If you’re a die-hard horror fan, there’s a streaming service built just for you and your ghoulish needs. Known as Shudder, the streaming platform is owned and operated by AMC Networks and features a rotating curation of horror films both new and old as well as shows, documentaries, Shudder exclusives, and more. To help you weed through the numerous categories that Shudder’s programmers have thrown your way, we’ve rounded up best movies and shows on Shudder right now. Enjoy … if you dare.
Red Miller (Nicolas Cage) and Mandy Bloom (Andrea Riseborough) couldn’t have been a happier couple — until that one night. Living in an off-the-grid, glassed-in domicile in the Pacific Northwest, the couple has its tranquil existence savagely uprooted by one Jeremiah Sand (Linus Roache), the sadistic leader of the Children of the New Dawn cult. When the members do the unthinkable, Red sets out on a bloody journey for revenge. Motorcycle-riding BDSM demon folk, beware: Red is coming for all of you. Director Panos Cosmatos’ nightmarish Mandy is a brilliant bloodbath and a glorious homage to the gore-filled ’80s camp cinema that inspired the hallucinatory visuals and narrative mayhem.
Rotten Tomatoes: 90%
Stars: Nicolas Cage, Andrea Riseborough, Linus Roache
Director: Panos Cosmatos
Runtime: 121 minutes
The widowed Shigeharu Aoyama (Ryo Ishibashi) has a strange plan for reconnecting with the dating scene. He and his film producer pal, Yasuhisa Yoshikawa (Jun Kunimura), set up a series of mock auditions for young women to play the part of Aoyama’s spouse — the duo’s plan for finding Aoyama a romantic partner. What could possibly go wrong? Well, the lady that smites Aoyama most is Asami Yamazaki (Eihi Shiina). Charming and seductive, he wants to get to know her better. Unfortunately for Aoyama, he’ll get to know Asami in ways only cattle know their butchers. Based on the harrowing book of the same name by Ryū Murakami, Audition is a gut-wrenching dive into the disturbed psyches of both men and women and the horrific realities of finding and trusting romance.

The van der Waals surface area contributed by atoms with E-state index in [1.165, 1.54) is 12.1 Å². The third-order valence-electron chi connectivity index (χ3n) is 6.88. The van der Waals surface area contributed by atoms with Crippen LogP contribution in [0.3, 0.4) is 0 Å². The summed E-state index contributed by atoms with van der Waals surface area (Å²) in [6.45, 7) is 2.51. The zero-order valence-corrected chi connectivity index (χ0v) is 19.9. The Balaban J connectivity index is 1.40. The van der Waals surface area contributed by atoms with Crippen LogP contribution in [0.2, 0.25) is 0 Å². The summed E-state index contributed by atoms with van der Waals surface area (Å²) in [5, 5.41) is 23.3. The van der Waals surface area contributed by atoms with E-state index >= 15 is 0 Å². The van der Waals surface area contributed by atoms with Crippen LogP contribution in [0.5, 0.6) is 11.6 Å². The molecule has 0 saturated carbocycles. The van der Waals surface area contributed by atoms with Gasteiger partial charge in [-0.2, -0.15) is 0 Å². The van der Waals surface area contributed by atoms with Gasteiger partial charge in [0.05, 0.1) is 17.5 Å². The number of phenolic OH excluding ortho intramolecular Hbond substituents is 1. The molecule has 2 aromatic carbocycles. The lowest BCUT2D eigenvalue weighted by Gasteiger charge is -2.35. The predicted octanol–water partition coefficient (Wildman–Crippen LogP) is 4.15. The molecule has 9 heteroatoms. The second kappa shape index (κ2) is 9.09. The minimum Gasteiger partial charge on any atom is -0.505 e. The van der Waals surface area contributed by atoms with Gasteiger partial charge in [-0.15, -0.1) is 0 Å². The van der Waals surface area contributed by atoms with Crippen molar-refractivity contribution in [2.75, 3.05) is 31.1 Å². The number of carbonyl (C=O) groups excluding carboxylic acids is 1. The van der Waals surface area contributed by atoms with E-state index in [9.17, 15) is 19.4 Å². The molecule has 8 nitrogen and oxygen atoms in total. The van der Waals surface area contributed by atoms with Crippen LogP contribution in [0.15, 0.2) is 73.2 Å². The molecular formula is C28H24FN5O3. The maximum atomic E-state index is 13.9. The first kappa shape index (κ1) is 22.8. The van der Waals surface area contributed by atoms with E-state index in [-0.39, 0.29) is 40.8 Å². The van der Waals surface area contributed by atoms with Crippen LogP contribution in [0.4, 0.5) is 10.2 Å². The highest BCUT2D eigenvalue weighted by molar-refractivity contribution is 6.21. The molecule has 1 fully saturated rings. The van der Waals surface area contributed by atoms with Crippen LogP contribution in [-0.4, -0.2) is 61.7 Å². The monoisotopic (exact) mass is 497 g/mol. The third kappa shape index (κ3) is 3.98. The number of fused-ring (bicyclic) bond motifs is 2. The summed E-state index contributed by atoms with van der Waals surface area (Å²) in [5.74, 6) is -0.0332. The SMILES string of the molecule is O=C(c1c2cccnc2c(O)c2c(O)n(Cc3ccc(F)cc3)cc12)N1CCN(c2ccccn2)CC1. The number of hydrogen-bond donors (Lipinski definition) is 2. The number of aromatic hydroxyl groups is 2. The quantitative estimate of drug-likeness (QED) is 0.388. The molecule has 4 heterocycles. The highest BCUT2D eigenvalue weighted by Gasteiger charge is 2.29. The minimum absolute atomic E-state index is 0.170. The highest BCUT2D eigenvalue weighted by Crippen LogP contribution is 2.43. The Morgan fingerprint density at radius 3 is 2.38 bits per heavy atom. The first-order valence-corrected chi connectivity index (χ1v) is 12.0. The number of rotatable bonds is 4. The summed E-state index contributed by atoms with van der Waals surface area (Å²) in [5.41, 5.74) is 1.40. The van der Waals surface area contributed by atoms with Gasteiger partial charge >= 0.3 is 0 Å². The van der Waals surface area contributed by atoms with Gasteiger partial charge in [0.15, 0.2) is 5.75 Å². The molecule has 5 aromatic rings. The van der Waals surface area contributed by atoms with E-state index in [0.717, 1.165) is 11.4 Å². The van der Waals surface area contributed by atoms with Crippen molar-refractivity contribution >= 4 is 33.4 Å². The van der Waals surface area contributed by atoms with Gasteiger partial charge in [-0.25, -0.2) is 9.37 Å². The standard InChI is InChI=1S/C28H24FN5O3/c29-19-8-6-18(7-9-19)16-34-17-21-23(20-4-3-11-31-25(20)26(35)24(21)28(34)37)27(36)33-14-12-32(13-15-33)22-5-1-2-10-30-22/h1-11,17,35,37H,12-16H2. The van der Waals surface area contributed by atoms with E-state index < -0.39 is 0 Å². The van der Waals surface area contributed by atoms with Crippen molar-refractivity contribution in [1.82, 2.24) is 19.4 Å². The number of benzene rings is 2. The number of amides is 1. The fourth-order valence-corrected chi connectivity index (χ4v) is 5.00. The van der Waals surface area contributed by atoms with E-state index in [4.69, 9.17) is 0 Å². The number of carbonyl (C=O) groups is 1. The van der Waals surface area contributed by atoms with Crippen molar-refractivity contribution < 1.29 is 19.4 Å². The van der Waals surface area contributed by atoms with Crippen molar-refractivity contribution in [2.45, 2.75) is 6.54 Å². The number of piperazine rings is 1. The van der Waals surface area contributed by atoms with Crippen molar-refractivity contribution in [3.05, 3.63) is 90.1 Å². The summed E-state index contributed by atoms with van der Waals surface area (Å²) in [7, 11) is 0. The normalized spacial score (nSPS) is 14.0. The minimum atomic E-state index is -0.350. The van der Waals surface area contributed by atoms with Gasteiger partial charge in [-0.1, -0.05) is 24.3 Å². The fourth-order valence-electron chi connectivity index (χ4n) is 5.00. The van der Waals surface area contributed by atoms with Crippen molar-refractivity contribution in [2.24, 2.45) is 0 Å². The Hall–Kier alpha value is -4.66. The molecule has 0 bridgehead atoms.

Rotten Tomatoes: 82%
Stars: Ryo Ishibashi, Eihi Shiina, Jun Kunimura
Director: Takashi Miike
Runtime: 115 minutes
On Halloween night, a young boy named Michael Myers grabbed a butcher knife, walked upstairs to his sister’s bedroom, and murdered her. Then, on Halloween eve, nearly 15 years later, an adult Myers escapes from Smith’s Grove Sanitarium and returns to his stomping grounds of Haddonfield to carry out a second, more profound spree of carnage. An iconic slasher and a powerhouse debut for lead actress Jamie Lee Curtis, John Carpenter’s Halloween is a monumental contribution to the horror genre, memorable for its score, scares, and simplicity. The original film would go on to spawn a myriad of sequels and re-imaginings, but the 1978 classic is the gem most fans would call their favorite of the bunch.
Rotten Tomatoes: 96%
Stars: Jamie Lee Curtis, Donald Pleasence, Nick Castle
Director: John Carpenter
Runtime: 91 minutes
The Texas Chain Saw Massacre (1974)
After a series of grave robberies at a Texas cemetery, Sally (Marilyn Burns), her brother Franklin (Paul A. Partain), and three of their friends take a road trip to the burial grounds to ensure their grandfather’s headstone is intact. After a terrifying run-in with a deranged hitchhiker (Edwin Neal), the tweens try to make the most of the day and decide to drive to Sally’s grandfather’s house for a swim at the local watering hole. An idyllic summer afternoon becomes a nightmare when instead of having fun at the lake, the gang is besieged by a family of butchers-turned-cannibals.